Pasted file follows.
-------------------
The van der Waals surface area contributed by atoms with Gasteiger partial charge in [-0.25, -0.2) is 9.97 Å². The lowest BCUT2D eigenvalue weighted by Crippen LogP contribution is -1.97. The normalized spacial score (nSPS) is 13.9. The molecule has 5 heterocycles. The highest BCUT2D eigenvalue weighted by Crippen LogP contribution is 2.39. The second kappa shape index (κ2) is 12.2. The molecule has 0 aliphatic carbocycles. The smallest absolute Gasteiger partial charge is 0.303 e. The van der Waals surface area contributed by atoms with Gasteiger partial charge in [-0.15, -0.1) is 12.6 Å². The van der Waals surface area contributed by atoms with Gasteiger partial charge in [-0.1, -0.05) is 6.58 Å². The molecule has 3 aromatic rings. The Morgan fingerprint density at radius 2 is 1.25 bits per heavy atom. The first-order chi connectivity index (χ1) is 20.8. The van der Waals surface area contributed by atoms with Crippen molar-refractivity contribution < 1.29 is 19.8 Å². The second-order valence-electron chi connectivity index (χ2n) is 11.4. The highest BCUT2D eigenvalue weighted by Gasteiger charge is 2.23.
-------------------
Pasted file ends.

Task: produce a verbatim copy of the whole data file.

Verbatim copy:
The van der Waals surface area contributed by atoms with Gasteiger partial charge in [-0.25, -0.2) is 9.97 Å². The lowest BCUT2D eigenvalue weighted by Crippen LogP contribution is -1.97. The normalized spacial score (nSPS) is 13.9. The molecule has 5 heterocycles. The highest BCUT2D eigenvalue weighted by Crippen LogP contribution is 2.39. The second kappa shape index (κ2) is 12.2. The molecule has 0 aliphatic carbocycles. The smallest absolute Gasteiger partial charge is 0.303 e. The van der Waals surface area contributed by atoms with Gasteiger partial charge in [-0.15, -0.1) is 12.6 Å². The van der Waals surface area contributed by atoms with Gasteiger partial charge in [-0.1, -0.05) is 6.58 Å². The molecule has 3 aromatic rings. The Morgan fingerprint density at radius 2 is 1.25 bits per heavy atom. The first-order chi connectivity index (χ1) is 20.8. The van der Waals surface area contributed by atoms with Crippen molar-refractivity contribution < 1.29 is 19.8 Å². The second-order valence-electron chi connectivity index (χ2n) is 11.4. The highest BCUT2D eigenvalue weighted by Gasteiger charge is 2.23.